Concerning Study: High-Fructose Corn Syrup More Toxic than Sugar, Reduces Lifespan
Yet this still may not be the most concerning news
By Mike Barrett
The commonly used ingredient high fructose corn syrup (HFCS) has been linked to numerous health issues, leading countless individuals to shun any products containing the ingredient. Well new research shows that this is in fact the right move, finding that consuming high fructose corn syrup in ‘normal’ quantities is more toxic than sucrose or table sugar, leading to a reduced lifespan and hampered reproduction.
The study showed that when fed a diet containing 25% of calories from added fructose and glucose carbohydrates found in corn syrup, female mice died at a rate 1.87 times higher than female mice on a diet in which 25% of calories came from sucrose (table sugar). What’s more, the mice on the fructose-glucose diet produced about 26% fewer offspring.
“This is the most robust study showing there is a difference between high-fructose corn syrup and table sugar at human-relevant doses,” says biology professor Wayne Potts, senior author of a new study scheduled for publication in the March 2015 print issue of The Journal of Nutrition.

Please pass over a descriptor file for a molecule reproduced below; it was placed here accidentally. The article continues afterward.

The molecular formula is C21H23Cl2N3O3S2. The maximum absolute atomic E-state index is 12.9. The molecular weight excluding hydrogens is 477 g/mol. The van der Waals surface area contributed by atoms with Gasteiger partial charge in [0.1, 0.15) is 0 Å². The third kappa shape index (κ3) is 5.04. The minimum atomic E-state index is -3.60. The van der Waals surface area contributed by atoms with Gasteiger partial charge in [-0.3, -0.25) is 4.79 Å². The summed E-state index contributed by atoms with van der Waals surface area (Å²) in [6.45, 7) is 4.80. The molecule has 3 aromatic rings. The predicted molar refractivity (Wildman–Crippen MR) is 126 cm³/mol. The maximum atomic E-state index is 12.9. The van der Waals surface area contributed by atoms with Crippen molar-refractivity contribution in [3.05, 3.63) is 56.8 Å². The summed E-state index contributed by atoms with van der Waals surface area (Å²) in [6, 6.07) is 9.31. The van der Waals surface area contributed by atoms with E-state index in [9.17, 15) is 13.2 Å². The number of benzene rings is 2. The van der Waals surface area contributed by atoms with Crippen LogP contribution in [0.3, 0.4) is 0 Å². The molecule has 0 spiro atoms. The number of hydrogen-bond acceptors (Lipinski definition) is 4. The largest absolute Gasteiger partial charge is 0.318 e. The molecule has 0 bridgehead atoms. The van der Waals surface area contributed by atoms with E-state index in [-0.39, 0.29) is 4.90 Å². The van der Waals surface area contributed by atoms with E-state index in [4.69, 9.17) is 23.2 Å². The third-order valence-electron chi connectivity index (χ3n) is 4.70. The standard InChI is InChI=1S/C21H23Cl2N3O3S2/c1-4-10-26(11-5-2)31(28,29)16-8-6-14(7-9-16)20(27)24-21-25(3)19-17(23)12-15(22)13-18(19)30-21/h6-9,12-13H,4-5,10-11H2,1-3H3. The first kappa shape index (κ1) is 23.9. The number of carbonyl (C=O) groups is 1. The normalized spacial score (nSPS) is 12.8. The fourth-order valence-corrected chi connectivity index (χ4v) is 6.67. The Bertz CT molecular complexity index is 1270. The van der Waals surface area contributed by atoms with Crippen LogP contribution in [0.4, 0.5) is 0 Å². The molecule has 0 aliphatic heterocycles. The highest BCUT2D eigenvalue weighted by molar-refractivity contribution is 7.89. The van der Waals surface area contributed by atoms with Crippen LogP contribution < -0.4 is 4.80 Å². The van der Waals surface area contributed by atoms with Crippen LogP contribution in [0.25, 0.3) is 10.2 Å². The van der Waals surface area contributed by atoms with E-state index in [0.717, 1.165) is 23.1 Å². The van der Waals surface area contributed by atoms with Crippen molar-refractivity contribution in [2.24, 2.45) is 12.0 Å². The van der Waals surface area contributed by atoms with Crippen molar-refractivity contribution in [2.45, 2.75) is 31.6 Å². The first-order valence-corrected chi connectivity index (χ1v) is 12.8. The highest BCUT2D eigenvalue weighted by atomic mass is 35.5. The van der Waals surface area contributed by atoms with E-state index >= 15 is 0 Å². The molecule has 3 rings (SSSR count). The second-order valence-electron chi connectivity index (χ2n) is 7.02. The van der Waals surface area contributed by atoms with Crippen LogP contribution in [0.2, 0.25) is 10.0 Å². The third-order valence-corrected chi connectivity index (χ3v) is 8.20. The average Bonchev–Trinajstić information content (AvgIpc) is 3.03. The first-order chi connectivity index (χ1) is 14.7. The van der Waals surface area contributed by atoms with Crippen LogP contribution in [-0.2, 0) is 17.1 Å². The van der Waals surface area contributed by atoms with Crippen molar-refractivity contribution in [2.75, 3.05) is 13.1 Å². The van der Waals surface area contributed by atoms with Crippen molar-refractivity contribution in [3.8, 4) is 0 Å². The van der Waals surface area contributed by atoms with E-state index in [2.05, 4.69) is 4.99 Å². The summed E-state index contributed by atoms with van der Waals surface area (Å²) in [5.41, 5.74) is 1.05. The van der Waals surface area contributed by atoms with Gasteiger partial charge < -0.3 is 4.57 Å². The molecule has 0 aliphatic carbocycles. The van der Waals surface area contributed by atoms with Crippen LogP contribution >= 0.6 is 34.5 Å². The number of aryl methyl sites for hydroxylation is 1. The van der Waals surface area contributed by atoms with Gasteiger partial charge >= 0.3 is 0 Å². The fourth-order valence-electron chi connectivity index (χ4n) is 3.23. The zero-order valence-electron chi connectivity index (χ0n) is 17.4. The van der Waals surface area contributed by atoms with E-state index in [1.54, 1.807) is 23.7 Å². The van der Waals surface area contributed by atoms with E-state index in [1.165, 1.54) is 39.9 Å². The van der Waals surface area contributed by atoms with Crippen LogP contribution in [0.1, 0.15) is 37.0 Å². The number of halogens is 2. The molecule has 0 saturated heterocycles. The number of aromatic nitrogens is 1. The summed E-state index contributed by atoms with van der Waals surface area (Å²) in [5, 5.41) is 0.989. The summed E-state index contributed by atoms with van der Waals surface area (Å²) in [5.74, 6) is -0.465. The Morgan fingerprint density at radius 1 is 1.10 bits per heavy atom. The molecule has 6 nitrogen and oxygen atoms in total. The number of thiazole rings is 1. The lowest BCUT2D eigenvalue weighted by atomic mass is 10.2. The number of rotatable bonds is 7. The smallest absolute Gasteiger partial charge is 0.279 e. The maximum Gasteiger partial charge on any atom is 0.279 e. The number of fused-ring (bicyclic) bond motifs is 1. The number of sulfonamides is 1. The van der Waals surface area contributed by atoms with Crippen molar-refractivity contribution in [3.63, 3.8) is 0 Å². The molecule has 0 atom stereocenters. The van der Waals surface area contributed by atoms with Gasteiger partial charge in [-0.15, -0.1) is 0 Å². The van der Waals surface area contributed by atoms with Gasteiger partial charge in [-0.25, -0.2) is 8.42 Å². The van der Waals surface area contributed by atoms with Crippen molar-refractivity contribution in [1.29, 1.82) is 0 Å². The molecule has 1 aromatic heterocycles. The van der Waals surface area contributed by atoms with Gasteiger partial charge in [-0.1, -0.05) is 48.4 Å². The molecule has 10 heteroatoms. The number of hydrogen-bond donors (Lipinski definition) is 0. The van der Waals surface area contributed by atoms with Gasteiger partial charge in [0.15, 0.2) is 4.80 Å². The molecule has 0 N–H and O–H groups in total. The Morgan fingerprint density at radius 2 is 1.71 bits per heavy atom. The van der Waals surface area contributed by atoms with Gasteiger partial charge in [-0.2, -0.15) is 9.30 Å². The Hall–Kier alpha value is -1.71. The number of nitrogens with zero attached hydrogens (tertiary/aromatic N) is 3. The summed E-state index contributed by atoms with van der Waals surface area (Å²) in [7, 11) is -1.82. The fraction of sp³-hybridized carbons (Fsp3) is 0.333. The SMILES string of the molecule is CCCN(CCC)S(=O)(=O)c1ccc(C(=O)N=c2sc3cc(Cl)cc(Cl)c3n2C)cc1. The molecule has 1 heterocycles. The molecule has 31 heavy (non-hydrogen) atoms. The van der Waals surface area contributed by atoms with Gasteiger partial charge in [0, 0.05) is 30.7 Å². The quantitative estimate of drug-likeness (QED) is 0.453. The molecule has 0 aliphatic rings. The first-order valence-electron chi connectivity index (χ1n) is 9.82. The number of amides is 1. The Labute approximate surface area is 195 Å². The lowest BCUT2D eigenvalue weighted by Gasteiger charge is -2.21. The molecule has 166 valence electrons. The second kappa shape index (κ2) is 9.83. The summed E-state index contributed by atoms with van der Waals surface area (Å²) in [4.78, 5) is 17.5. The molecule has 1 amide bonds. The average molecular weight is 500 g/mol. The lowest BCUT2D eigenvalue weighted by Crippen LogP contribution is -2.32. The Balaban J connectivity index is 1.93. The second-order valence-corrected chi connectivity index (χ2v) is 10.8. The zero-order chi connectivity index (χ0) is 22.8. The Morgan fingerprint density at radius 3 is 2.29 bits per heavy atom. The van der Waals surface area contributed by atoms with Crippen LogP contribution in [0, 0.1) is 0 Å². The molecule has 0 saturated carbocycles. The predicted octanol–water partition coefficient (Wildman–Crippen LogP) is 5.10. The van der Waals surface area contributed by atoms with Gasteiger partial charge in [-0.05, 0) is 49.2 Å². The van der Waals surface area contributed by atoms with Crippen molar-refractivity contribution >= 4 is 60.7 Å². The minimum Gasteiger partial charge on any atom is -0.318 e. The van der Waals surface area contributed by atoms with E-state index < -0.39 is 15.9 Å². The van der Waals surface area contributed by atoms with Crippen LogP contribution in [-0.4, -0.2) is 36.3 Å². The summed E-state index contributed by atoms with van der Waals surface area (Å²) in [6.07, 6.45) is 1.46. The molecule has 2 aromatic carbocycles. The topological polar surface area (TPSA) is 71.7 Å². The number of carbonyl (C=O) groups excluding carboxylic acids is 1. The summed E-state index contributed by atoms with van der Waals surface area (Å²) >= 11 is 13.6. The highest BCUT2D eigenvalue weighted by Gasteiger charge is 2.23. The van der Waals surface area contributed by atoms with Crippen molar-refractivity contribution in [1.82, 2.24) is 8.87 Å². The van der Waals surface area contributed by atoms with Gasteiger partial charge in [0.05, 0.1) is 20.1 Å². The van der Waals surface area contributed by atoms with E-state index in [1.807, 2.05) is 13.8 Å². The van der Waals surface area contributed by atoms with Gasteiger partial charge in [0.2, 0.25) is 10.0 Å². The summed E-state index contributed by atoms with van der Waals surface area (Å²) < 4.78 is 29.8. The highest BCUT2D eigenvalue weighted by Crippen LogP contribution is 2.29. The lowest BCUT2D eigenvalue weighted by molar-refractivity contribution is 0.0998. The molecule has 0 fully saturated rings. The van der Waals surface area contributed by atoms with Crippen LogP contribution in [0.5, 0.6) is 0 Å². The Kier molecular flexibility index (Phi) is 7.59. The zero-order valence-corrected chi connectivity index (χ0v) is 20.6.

The research, funded by the National Institutes of Health and the National Science Foundation, is among the first to differentiate between the effects of the fructose-glucose mixture found in corn syrup and sucrose, or table sugar, said University of Utah biology professor Wayne Potts, senior author of the paper.
Potts says the debate over the relative dangers of fructose and sucrose is important because:
“…when the diabetes-obesity-metabolic syndrome epidemics started in the mid-1970s, they corresponded with both a general increase in consumption of added sugar and the switchover from sucrose being the main added sugar in the American diet to high-fructose corn syrup making up half our sugar intake.”
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